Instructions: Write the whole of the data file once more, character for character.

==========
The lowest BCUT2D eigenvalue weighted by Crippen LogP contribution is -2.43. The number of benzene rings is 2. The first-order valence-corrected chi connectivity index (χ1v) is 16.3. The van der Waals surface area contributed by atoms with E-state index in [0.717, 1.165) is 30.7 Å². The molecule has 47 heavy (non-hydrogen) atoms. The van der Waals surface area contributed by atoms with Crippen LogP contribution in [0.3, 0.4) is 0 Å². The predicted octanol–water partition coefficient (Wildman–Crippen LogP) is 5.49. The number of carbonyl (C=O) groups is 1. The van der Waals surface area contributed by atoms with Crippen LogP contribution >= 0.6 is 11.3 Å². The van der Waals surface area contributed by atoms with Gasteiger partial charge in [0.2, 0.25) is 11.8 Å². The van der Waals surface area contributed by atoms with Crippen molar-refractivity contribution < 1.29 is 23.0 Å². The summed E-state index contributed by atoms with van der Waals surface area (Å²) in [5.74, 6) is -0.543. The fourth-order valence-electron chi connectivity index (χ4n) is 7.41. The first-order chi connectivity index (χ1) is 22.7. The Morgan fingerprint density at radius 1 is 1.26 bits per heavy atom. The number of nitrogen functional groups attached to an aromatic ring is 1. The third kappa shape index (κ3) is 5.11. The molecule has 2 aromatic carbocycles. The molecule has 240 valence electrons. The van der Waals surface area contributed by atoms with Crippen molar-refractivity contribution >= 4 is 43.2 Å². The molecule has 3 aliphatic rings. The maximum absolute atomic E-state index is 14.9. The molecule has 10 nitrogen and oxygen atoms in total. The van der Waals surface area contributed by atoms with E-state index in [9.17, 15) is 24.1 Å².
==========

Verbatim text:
The lowest BCUT2D eigenvalue weighted by Crippen LogP contribution is -2.43. The number of benzene rings is 2. The first-order valence-corrected chi connectivity index (χ1v) is 16.3. The van der Waals surface area contributed by atoms with E-state index in [0.717, 1.165) is 30.7 Å². The molecule has 47 heavy (non-hydrogen) atoms. The van der Waals surface area contributed by atoms with Crippen LogP contribution in [0.3, 0.4) is 0 Å². The predicted octanol–water partition coefficient (Wildman–Crippen LogP) is 5.49. The number of carbonyl (C=O) groups is 1. The van der Waals surface area contributed by atoms with Crippen LogP contribution >= 0.6 is 11.3 Å². The van der Waals surface area contributed by atoms with Gasteiger partial charge in [0.2, 0.25) is 11.8 Å². The van der Waals surface area contributed by atoms with Crippen molar-refractivity contribution < 1.29 is 23.0 Å². The summed E-state index contributed by atoms with van der Waals surface area (Å²) in [5.74, 6) is -0.543. The fourth-order valence-electron chi connectivity index (χ4n) is 7.41. The first-order chi connectivity index (χ1) is 22.7. The Morgan fingerprint density at radius 1 is 1.26 bits per heavy atom. The number of nitrogen functional groups attached to an aromatic ring is 1. The third kappa shape index (κ3) is 5.11. The molecule has 2 aromatic carbocycles. The molecule has 240 valence electrons. The van der Waals surface area contributed by atoms with Crippen molar-refractivity contribution >= 4 is 43.2 Å². The molecule has 3 aliphatic rings. The maximum absolute atomic E-state index is 14.9. The molecule has 10 nitrogen and oxygen atoms in total. The van der Waals surface area contributed by atoms with E-state index in [9.17, 15) is 24.1 Å².